Let's Face It: The Mavericks Are An Average NBA Team.

So. The Mavericks's record has dipped below .500 for the first time this season.

Although Rick Carlisle seems to have been channeling a seminal track from Grandmaster Flash and the Furious Five, it's becoming more and more obvious that his messages can only take his team so far.

Coming off a disastrous game in which the Lakers got their revenge from opening night, the Mavericks faced the Philadelphia 76ers on Tuesday night. Neither Darren Collison nor Elton Brand started. Both players received Carlisle’s message loud and clear.

Collison looked to make a difference once he entered the game and finished with 12 points, six assists and five steals, four of them coming in the first half. Brand, in his return to Philly, also answered the call: He had 17 points, a season high, and eight rebounds.

Unfortunately, the Mavericks still lost 100-98 and they only have themselves to blame. No matter what strings that Carlisle pulls to get his messages across, the inconsistency we're seeing from his players has been the most troubling aspect of this year's team.

After Collison's three was waived off in the waning seconds of the third quarter against Philadelphia, the Mavericks entered the fourth quarter trailing. To that point, the team was 1-7 when trailing entering the fourth. They are now 1-8. Yet the game was in hand for a while — until the Mavericks simply decided to fall apart.

At one point, they had six consecutive turnovers. Even worse: Eight of their 15 turnovers came in the fourth quarter. Collison had four turnovers in the game on his own.

And, as if turning the ball over wasn't bad enough, the team also committed fouls at an alarming rate. In fact, free throws were pretty much all that kept the Sixers in the game after Dallas recovered from another abysmal start, with Philly up 13-4 to begin the game.

It was refreshing, at least at first glance, to see a concerted effort by Dallas to get to the rim (as long as it wasn't Dominique Jones doing the driving). Yet the team's shot chart from this contest is deceiving: As the game progressed into the second half, the Mavericks only took 12 shots inside the paint and hoisted 19 from approximately 15 feet or further.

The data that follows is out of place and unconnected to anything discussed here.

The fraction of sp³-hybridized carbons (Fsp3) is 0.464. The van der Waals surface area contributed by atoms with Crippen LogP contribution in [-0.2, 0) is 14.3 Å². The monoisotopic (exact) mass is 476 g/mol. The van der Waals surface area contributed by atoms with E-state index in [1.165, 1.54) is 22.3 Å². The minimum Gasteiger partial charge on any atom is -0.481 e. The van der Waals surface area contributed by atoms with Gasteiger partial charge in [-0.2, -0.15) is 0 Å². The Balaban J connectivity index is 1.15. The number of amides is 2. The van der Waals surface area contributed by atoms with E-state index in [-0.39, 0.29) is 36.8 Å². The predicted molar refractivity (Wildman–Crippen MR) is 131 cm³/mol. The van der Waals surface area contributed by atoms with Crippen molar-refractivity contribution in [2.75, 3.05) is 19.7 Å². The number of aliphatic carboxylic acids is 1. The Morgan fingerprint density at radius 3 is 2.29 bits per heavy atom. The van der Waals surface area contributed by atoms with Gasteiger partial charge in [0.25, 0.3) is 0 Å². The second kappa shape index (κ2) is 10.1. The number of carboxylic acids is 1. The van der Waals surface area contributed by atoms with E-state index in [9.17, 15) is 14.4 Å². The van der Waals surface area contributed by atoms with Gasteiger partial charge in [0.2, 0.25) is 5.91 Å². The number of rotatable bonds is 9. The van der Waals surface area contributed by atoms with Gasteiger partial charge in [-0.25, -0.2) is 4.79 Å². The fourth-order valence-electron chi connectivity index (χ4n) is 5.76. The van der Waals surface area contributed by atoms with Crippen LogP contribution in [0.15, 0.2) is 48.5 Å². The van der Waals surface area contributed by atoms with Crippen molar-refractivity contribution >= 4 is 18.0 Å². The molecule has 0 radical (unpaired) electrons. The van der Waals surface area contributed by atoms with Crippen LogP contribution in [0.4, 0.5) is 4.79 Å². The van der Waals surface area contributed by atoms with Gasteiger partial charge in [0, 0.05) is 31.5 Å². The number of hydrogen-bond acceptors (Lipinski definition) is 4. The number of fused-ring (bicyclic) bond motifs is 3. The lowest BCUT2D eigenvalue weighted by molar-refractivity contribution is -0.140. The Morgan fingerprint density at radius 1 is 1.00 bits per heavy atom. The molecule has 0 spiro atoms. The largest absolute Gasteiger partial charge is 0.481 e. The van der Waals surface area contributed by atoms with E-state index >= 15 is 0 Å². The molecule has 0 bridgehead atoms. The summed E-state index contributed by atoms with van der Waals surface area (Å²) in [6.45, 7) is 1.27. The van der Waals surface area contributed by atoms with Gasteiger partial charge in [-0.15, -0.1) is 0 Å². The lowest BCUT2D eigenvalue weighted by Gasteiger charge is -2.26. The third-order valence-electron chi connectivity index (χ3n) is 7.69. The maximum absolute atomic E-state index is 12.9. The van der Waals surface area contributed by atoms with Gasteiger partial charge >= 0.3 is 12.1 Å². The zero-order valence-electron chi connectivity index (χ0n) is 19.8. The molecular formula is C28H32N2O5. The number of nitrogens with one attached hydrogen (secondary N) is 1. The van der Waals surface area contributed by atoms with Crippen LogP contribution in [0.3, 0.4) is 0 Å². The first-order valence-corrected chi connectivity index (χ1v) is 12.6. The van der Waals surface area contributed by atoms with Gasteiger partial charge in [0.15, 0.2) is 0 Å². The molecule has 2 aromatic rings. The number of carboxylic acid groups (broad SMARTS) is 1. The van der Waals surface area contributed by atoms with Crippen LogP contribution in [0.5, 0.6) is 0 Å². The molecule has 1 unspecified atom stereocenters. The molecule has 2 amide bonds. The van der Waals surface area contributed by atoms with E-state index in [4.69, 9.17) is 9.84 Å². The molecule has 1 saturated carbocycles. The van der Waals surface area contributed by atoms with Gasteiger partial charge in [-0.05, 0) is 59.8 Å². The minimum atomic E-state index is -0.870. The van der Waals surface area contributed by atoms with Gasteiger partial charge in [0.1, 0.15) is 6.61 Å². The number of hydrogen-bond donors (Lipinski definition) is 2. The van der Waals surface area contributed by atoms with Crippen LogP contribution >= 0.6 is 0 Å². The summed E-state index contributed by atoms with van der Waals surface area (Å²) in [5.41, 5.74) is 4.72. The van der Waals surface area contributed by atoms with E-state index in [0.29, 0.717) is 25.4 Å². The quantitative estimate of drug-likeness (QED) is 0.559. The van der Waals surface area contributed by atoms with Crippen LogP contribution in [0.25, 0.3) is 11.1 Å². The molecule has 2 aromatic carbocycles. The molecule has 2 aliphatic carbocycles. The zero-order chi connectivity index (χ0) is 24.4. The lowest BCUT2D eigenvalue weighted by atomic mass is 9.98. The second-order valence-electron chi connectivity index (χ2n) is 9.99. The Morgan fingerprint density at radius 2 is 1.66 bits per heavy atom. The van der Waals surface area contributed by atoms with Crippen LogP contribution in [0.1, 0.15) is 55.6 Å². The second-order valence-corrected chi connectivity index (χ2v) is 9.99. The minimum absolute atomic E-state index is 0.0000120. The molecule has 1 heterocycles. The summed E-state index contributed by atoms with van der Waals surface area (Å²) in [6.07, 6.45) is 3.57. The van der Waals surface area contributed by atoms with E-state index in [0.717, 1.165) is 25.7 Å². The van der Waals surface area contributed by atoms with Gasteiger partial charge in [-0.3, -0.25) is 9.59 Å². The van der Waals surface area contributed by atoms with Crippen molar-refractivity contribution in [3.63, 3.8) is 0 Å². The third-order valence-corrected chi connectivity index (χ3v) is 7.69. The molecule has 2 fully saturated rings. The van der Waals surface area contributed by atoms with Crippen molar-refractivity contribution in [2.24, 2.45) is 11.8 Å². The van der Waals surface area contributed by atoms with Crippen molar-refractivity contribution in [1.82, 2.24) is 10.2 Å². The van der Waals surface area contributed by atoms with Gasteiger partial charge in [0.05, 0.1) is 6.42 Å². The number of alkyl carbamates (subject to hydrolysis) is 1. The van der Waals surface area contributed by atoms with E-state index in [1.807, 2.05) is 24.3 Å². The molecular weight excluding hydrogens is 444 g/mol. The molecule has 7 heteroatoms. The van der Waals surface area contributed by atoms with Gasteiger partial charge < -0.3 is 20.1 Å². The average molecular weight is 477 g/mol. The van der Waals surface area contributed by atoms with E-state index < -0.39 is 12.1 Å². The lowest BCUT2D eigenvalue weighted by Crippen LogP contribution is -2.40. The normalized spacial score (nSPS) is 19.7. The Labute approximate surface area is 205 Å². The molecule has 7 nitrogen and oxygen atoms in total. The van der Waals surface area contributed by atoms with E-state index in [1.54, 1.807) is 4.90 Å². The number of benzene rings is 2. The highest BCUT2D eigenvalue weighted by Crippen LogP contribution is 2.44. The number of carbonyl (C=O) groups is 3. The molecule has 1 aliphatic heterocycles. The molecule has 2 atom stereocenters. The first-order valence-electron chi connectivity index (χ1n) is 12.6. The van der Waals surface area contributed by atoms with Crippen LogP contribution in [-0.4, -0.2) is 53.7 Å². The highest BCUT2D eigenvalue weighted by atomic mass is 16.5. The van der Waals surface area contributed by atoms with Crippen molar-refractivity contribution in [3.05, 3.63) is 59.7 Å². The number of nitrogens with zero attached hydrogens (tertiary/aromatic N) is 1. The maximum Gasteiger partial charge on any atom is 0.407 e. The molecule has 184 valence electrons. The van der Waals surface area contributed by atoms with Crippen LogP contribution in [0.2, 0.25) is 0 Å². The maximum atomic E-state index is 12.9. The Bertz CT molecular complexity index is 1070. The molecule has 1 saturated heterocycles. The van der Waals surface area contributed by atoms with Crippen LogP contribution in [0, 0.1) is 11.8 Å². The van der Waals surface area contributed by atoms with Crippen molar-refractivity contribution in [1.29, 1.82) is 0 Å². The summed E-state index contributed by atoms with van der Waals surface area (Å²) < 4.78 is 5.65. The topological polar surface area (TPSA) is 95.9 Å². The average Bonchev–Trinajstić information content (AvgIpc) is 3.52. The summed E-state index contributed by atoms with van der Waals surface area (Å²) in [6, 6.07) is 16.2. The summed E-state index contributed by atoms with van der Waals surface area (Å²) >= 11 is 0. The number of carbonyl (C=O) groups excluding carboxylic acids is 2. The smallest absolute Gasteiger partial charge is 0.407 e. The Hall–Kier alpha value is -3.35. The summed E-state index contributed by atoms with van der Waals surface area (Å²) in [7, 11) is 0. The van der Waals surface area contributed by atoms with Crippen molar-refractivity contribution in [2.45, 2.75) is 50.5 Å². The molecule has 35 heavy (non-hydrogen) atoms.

Deep twos are nobody’s friend. They'll poke your eye out.

Especially when you're the Mavs, who have just not shot the mid-range jumper well this season and are due for an even greater decline in perimeter shooting. These shots just take the team right out of a game when they stop falling.

Dallas has problems, yes. Lots of them. I have discussed them in this space before.

But it seems as though these issues are destined to permeate the team's entire season at this point. They still cannot rebound, they still turn the ball over too much, and they still send their opponents to the free throw line far too often (Philly got to the free throw line 18 times in the second quarter alone).

The record is skipping.

Just wait until Dirk gets back, though. Keep biding your time. It's Dirk! When he comes back he can right the ship, right?

That seems to be an axiom at this point. But can it honestly be taken as one? Hucksters peddle this idea to stir the fanbase to generate clicks, pageviews, and anything else that puts the spotlight on them.

Dealing in hypotheticals is for fools. No one can honestly say what will happen to the Mavericks once Nowitzki returns. And, truth is, his impact will not be immediate. He'll be out of shape. Casey Smith, the Mavericks' head athletic trainer, does a fine job rehabilitating players, sure. But they won't necessarily come back in game shape.

Consider, instead, this: It may already be too late for this team to salvage a playoff run once Dirk does come back.

The Mavericks' last eight games this year are against the Timberwolves, Sixers, Heat, Grizzlies, Spurs, Thunder, Nuggets and the Spurs again. Regardless of Dirk's availability, this stretch of games could easily break the Mavericks’ chances of making the playoffs.

And what happens if he is back for part of this stretch and the team still loses? Then his return will get over-analyzed, over-scrutinized and worse. Not only that, but the blame for any loss will be placed squarely on Nowitzki’s shoulders.

It's the same thing we saw last season when Dirk's hampered play became the sole blame target for the team's struggles.

Nowitzki's return cannot mend all the problems facing the Mavericks. Will it alleviate some issues? Perhaps. He remains one of the best players in the league. But he can only do so much, and much of what he can do is on the offensive side of the ball. The Mavs' problems to date are mostly on the defensive side — especially when it comes to rebounding. The cold, hard truth is that Nowitzki averaged fewer than seven rebounds last season and that's about all that can be expected of him once he does return.

Here's another truth: This is a mediocre team. They aren't the Wizards, Cavaliers, Hornets, Pistons, Raptors or Kings, no. But they certainly aren't to be counted among the NBA's elite, either.

It is a long season and Dallas is exactly where expectations should have them.

But the easy part of the schedule is over. And things could be rough going from this point forward.

It hasn't been a smooth ride thus far anyway. Why should that change now?

Photo via the NBA's official Mavericks site.


















































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